Our study identified 72% survival among people with White skin color and 70% among those with Black/brown skin in the 120-month period. Survival was associated with greater probability of death among people with up to four years of schooling. In both exposure categories, survival among those with less schooling was also lower, owing to differences in the distribution of the sociodemographic, epidemiological, clinical and health service use variables. One of the study’s main limitations is its retrospective approach based on the use of secondary data from medical records that are not always filled out properly. On the other hand, population-based information derived from a sample of total reported AIDS cases living in Southern and Southeastern Brazil provides estimates of survival from a sample that is representative of AIDS patients living in these two regions, in addition to providing indicators for the period of the epidemic following the beginning of ART use in Brazil.

The main findings of the study cannot be generalized for the current reality of patients with AIDS in the regions studied, nor for other Brazilian populations and regions. Its data relate to the period 1998-1999, when ART was just beginning and when drug regimens were less efficacious than they currently are. Nevertheless the results enable a view of the relationship between survival and socio-economic, health and time aspects in people living with AIDS.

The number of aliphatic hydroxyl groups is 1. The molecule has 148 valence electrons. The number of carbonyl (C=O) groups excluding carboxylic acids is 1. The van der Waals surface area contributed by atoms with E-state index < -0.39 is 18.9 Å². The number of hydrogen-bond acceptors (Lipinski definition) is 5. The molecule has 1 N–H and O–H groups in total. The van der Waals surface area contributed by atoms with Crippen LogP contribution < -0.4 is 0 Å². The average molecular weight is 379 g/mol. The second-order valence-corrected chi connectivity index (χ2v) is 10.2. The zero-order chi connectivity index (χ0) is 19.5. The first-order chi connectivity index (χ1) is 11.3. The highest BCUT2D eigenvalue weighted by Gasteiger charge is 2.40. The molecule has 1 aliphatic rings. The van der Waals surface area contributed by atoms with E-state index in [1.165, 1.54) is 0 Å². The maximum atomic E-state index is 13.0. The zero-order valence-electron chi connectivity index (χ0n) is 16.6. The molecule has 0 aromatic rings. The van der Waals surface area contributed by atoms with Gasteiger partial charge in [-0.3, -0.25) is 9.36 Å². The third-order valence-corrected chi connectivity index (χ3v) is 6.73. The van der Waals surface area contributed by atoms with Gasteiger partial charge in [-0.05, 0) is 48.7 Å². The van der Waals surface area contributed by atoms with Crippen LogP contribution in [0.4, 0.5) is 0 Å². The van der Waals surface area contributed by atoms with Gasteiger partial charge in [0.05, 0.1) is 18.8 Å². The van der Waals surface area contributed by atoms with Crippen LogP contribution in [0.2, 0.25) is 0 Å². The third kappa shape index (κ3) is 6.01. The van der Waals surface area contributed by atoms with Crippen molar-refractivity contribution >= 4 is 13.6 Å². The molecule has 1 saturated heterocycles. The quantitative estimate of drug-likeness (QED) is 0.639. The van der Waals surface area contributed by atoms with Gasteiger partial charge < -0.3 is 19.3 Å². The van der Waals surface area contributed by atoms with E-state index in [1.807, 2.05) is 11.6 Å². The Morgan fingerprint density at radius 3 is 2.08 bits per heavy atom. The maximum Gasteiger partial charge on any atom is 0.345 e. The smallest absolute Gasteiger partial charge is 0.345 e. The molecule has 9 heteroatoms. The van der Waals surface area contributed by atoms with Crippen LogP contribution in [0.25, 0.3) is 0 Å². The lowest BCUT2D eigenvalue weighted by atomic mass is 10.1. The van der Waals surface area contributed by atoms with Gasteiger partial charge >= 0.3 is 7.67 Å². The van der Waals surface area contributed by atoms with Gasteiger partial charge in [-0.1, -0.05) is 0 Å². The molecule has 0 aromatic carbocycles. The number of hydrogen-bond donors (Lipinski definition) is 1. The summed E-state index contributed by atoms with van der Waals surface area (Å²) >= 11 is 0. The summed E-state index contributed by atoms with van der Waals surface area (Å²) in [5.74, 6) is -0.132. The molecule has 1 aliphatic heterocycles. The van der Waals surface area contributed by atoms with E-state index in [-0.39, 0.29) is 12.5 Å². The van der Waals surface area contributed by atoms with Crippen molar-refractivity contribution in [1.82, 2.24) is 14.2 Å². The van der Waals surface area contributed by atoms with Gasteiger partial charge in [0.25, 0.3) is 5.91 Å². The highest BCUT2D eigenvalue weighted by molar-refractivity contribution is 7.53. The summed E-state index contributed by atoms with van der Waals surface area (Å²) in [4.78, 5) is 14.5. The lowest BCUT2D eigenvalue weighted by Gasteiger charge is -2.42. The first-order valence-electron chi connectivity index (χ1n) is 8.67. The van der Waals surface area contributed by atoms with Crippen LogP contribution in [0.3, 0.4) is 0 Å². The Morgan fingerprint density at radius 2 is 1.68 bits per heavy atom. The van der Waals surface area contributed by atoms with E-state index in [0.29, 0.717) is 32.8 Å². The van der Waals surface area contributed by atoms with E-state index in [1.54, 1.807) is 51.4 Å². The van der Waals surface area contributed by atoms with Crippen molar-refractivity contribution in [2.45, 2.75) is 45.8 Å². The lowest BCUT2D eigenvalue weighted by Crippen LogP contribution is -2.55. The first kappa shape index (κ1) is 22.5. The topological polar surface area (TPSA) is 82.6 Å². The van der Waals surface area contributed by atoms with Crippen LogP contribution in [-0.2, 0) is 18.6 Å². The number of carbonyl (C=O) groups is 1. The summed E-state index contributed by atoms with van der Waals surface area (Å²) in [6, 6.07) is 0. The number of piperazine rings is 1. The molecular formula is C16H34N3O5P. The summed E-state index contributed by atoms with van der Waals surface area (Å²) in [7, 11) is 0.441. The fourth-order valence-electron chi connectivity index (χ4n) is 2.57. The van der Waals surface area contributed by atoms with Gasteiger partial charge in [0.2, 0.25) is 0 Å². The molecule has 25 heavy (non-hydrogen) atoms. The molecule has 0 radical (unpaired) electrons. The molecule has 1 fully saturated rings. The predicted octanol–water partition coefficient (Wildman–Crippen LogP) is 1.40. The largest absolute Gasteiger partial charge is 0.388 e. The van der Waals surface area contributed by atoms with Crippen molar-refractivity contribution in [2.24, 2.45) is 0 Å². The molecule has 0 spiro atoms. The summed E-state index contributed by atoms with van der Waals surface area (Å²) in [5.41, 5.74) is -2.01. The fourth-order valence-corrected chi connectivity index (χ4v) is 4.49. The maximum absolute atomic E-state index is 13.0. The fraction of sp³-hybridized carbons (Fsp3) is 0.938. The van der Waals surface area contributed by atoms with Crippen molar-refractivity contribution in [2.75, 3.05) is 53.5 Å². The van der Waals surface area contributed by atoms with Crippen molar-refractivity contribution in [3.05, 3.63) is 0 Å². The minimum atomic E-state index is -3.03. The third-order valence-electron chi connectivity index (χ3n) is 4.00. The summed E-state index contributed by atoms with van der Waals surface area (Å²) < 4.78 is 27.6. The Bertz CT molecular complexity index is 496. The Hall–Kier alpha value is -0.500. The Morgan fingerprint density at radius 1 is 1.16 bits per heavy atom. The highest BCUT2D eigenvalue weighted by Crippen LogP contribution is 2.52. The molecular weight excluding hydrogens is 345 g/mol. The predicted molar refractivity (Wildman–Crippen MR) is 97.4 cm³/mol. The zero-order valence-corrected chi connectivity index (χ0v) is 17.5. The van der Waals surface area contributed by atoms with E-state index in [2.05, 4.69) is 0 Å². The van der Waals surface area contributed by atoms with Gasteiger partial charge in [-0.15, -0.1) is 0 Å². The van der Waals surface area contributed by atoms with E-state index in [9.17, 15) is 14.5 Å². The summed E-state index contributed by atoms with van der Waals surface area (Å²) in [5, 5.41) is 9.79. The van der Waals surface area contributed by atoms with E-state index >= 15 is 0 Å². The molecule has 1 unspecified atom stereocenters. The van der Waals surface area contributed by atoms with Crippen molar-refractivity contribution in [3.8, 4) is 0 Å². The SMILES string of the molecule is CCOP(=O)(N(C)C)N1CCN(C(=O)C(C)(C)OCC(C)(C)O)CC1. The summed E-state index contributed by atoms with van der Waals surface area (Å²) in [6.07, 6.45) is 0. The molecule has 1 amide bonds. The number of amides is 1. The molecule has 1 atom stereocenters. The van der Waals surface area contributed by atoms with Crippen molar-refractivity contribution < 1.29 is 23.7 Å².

Estimates of AIDS patient survival reveal increased time in Brazil’s most populous regions, as demonstrated by the indicators of other representative historical cohort studies.3,10,11

Given the high proportions of people using antiretroviral therapy regularly, there is evidence of relevant impact on the survival of AIDS patients in diverse age ranges, thus reducing the incidence of opportunist infections and hospitalizations in Brazil, as in various parts of the world.3,14-16 However, this impact is not homogenous among the population. In particular, adherence to treatment and regular use of medication are determining factors for controlling viral load and increasing CD4 T lymphocytes,17 as well as for a better prognosis.18

With regard to schooling and race/skin color, it is recognized that differences in socio-economic conditions are worthy of special interest in the case of AIDS. Given the efforts of current State policies, particularly those of the Department of STI, HIV/AIDS and Viral Hepatitis Surveillance, Prevention and Control, for universal access to care and treatment, it is expected thus reducing disparities among more vulnerable groups.19